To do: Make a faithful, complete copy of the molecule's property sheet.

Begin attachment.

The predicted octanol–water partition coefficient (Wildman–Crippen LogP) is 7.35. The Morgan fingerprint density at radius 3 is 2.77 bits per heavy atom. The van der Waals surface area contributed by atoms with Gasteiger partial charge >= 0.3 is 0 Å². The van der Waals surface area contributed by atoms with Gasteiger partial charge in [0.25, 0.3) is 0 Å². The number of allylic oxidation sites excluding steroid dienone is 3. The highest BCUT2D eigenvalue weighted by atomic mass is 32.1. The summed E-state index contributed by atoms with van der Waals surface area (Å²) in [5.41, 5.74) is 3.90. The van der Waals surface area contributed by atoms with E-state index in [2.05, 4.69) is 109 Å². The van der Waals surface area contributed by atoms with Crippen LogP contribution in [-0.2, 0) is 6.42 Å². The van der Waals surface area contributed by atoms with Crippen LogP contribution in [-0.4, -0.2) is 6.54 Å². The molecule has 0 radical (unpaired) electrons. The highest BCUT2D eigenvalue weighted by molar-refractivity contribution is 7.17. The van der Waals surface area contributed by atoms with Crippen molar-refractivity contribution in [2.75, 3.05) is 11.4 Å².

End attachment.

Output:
The predicted octanol–water partition coefficient (Wildman–Crippen LogP) is 7.35. The Morgan fingerprint density at radius 3 is 2.77 bits per heavy atom. The van der Waals surface area contributed by atoms with Gasteiger partial charge >= 0.3 is 0 Å². The van der Waals surface area contributed by atoms with Gasteiger partial charge in [0.25, 0.3) is 0 Å². The number of allylic oxidation sites excluding steroid dienone is 3. The highest BCUT2D eigenvalue weighted by atomic mass is 32.1. The summed E-state index contributed by atoms with van der Waals surface area (Å²) in [5.41, 5.74) is 3.90. The van der Waals surface area contributed by atoms with E-state index in [2.05, 4.69) is 109 Å². The van der Waals surface area contributed by atoms with Crippen LogP contribution in [-0.2, 0) is 6.42 Å². The van der Waals surface area contributed by atoms with Crippen LogP contribution in [-0.4, -0.2) is 6.54 Å². The molecule has 0 radical (unpaired) electrons. The highest BCUT2D eigenvalue weighted by molar-refractivity contribution is 7.17. The van der Waals surface area contributed by atoms with Crippen molar-refractivity contribution in [2.75, 3.05) is 11.4 Å².